Caring for Fine Silver

Half Hoop Earrings, Designed by Anna Harper

Most people don’t consider fine silver as an option when choosing jewelry. There are many reasons for this, mostly myths about its properties and limitations. One myth is that silver is softer than gold. Another misconception is that it is not a precious metal; while it is cheaper than both platinum and gold, it is still a precious metal.

Fine silver is a pure metal, silver without any copper added. At 2.5 on the Mohs scale, it is too soft for most jewelry. Fine silver is most commonly marked with .999 FS, or only .999, indicating 99.9% purity. The 0.1% remaining consists of trace elements of insignificant quantity. However, it has the same hardness as pure (24k) gold.

Fine silver is an excellent choice for ceremonial Jewish wedding bands, a continuous band of pure fine silver without end. And fine silver ceremonial wedding rings are much more affordable than 24k pure gold ceremonial wedding bands. And depending on the design, and the use it's also a wonderful alternative choice for people who are allergic to sterling silver. The piece should be designed in a way that minimizes the wear on the softer metal. And wearing a fine silver ring for everyday use is not advisable because it will easily scratch.


Most forms of silver will tarnish over time. Wearing your jewelry will help keep it from tarnishing too quickly. silver doesn’t tarnish if it’s polished regularly. When you wear it regularly, as it rubs against your skin is polished. Another option is putting it in an airtight zipper bag when not in use, slowing down the tarnishing process. This also will keep it from getting scratched by harder other jewelry when stored in a jewelry box. 

Tarnish is a thin layer of corrosion that forms over copper, brass, aluminum, magnesium, neodymium, and other similar metals as their outermost layer undergo a chemical reaction. Tarnish does not always result from the sole effects of oxygen in the air. For example, silver needs hydrogen sulfide to tarnish, although it may tarnish with oxygen over time. It often appears as a dull, gray, or black film or coating over metal. 

The effect of oxidizing pieces is different. Oxidation happens when silver jewelry is purposely exposed to air that contains sulfur. This compound, silver sulfide, creates blacked patches, which gives the silver a dark black finish.

Both oxidation and tarnish are surface phenomena and self-limiting. Unlike rust, only the top few layers of the metal react, and the layer of tarnish seals and protects the underlying layers from reacting.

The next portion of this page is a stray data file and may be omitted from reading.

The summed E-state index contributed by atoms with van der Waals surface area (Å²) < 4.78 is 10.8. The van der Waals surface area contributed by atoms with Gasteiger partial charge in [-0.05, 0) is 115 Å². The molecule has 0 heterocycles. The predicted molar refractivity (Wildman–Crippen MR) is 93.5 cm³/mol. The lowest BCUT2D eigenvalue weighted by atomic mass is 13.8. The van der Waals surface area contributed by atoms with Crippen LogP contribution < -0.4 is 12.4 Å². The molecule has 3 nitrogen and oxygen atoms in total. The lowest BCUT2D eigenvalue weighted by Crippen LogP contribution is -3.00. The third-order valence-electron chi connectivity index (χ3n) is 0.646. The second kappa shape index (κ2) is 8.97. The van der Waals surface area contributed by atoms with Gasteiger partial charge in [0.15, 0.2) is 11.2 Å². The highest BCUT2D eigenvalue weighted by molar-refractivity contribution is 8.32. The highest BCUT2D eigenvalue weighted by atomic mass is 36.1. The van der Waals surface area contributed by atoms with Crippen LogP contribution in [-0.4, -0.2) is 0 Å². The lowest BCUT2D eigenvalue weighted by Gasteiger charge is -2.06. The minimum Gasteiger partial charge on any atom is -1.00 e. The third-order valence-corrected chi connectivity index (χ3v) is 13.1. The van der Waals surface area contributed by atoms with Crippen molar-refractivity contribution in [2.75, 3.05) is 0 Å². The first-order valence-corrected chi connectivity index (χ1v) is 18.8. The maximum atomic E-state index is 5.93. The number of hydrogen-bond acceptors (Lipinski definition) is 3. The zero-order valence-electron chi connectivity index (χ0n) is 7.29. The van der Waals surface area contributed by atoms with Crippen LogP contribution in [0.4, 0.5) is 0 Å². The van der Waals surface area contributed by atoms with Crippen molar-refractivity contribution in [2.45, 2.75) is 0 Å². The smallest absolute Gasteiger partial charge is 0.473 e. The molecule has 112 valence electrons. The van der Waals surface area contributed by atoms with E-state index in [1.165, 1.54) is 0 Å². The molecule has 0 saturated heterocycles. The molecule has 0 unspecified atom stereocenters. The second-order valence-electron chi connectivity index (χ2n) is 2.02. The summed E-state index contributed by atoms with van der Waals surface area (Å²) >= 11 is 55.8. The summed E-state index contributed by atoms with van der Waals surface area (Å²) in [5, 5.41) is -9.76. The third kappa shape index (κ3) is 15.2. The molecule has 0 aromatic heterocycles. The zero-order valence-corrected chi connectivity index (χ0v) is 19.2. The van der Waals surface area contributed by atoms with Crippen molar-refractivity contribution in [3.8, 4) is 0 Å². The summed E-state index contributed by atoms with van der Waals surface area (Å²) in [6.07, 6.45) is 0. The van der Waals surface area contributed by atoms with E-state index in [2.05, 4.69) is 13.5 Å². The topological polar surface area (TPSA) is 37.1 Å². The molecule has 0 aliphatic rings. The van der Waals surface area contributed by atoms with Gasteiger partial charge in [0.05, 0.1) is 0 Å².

It’s safe to clean most silver jewelry and antiques with an anti-tarnish polishing cloth as long as you take great care that it does not come in contact with a gemstone stone or that you rub off any areas that may have an oxidized, a patina, or a painted finish.

Lacquered pieces should only be wiped with a clean soft cotton cloth, free of cleaning solutions. Damp the cloth with warm water only, rub very lightly or patted dry with a clean soft cotton cloth, gently dabbing any excess water from the stone. Never soak a lacquered piece. If they are yellowed or sticky to touch, it is time to take them to a professional who can safely remove the aged lacquer and restore its finish.

If your silver has no stones, special surface finishes, or anything extra that would react to soaking or heat, you can use a hands-free process to clean your silver. Check out my care guide: The Non-toxic Way to Clean Your Sterling Silver Jewelry.

For very old vintage and antique pieces with untreated stones, you can use a toothpick to carefully remove thick debris and dirt from the metal. If you are careful not to touch the stone with them, they may scratch it. Many collectors will want to keep the natural patina; polishing can devalue a piece. If it is a piece of value, I highly advise taking it to a trained jeweler who can clean and repair it for you if needed.


‘Tarnish’, Wikipedia:

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